The 800 miles of shoreline on Norris Lake will have some extra patrol this summer thanks to the addition of the Norris Lake Flotilla.
Almost 30 people have agreed to devote themselves to the buoyant group of citizens providing boating safety services and monitoring of lake activity.
On Feb. 24, the Coast Guard Auxiliary and the Tennessee Wildlife Resources Agency (TWRA) helped initiate several locals into the flotilla.
The flotilla grew out of concerns by local citizens and law enforcement regarding high traffic and congestion on the lake, according to flotilla commander Tom Walsh.
During last Tuesday’s swearing in ceremony of the flotilla members, Walsh spoke of Claude Fox and the formation of Norris Lake in 1937.
Just after the dams were constructed and the lake filled, Fox was one of the first to put a boat on the man made creation, said Walsh.
“Soon after, Claude Fox formed the first flotilla,” said Walsh to the large community audience spotted with the gray suits of the flotilla members.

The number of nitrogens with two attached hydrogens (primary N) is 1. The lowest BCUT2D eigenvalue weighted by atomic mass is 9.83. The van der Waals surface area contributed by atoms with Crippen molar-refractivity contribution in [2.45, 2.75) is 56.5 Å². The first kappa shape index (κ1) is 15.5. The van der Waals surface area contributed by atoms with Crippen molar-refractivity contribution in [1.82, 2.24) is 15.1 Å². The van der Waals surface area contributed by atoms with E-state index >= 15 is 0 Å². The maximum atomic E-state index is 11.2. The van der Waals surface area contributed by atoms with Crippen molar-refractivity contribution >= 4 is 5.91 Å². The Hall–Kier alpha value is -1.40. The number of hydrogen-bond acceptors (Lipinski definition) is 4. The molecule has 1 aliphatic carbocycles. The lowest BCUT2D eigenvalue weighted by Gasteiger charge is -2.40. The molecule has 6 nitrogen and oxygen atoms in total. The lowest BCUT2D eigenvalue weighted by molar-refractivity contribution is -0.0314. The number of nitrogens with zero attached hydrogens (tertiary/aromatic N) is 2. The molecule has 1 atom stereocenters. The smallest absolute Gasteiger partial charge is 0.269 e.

Norris Lake has developed into a desirable destination and vacation area for many summer travelers since that time. And with the increase of people to the lake there has been boating related deaths or major injuries each summer, said Walsh.
“It is important for all boaters to understand and practice safe boating procedures,” said Walsh. “Auxiliary members have no law enforcement powers but are able to assist and cooperate with TWRA and local law enforcement to ensure safety of boaters.”
Walsh introduced members of the TWRA and Coast Guard Auxiliary during the evening. Speakers included Campbell County Mayor William Baird, Coast Guard Auxiliary Commander David Maul and District Chief of Staff Rick Washburn.
“This is a rare occasion,” said Washburn, “where ordinary citizens have seen a problem and are stepping up to educate about boater safety.”
Washburn also commented about the rarity of almost 30 members joining the flotilla before it even hits the water.
“You are part of a group of 1,200 people in 14 divisions,” said Maul to the new recruits. “It is an organization of volunteers and those 1,200 people are working with you.”
While many of the speakers expressed the flotilla surpassing expectations, Walsh recognized this was only the beginning of the hard work ahead.
“There will be a very rigorous schedule this summer and your mission will be long,” said Walsh. “This ceremony marks only the beginning of